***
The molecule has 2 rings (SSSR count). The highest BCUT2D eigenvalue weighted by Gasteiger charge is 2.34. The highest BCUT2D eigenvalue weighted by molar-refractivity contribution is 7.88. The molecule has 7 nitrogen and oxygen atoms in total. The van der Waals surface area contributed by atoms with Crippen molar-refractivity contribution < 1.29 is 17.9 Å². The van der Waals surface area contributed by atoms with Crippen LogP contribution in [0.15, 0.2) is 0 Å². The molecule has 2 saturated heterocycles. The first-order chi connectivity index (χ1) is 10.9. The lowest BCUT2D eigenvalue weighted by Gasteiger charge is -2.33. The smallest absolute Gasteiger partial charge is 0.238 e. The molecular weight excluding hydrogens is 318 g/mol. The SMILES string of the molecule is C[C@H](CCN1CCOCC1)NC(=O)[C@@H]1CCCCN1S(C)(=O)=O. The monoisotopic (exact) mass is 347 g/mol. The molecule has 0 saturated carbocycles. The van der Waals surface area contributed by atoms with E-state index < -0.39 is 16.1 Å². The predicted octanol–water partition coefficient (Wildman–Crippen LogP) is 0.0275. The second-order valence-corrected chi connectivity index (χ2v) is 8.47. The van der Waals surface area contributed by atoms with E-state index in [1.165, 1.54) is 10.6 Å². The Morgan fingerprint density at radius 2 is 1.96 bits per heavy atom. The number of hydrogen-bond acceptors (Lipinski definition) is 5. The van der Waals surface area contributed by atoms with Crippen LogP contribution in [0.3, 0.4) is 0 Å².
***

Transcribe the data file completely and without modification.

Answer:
The molecule has 2 rings (SSSR count). The highest BCUT2D eigenvalue weighted by Gasteiger charge is 2.34. The highest BCUT2D eigenvalue weighted by molar-refractivity contribution is 7.88. The molecule has 7 nitrogen and oxygen atoms in total. The van der Waals surface area contributed by atoms with Crippen molar-refractivity contribution < 1.29 is 17.9 Å². The van der Waals surface area contributed by atoms with Crippen LogP contribution in [0.15, 0.2) is 0 Å². The molecule has 2 saturated heterocycles. The first-order chi connectivity index (χ1) is 10.9. The lowest BCUT2D eigenvalue weighted by Gasteiger charge is -2.33. The smallest absolute Gasteiger partial charge is 0.238 e. The molecular weight excluding hydrogens is 318 g/mol. The SMILES string of the molecule is C[C@H](CCN1CCOCC1)NC(=O)[C@@H]1CCCCN1S(C)(=O)=O. The monoisotopic (exact) mass is 347 g/mol. The molecule has 0 saturated carbocycles. The van der Waals surface area contributed by atoms with E-state index < -0.39 is 16.1 Å². The predicted octanol–water partition coefficient (Wildman–Crippen LogP) is 0.0275. The second-order valence-corrected chi connectivity index (χ2v) is 8.47. The van der Waals surface area contributed by atoms with E-state index in [1.165, 1.54) is 10.6 Å². The Morgan fingerprint density at radius 2 is 1.96 bits per heavy atom. The number of hydrogen-bond acceptors (Lipinski definition) is 5. The van der Waals surface area contributed by atoms with Crippen LogP contribution in [0.3, 0.4) is 0 Å².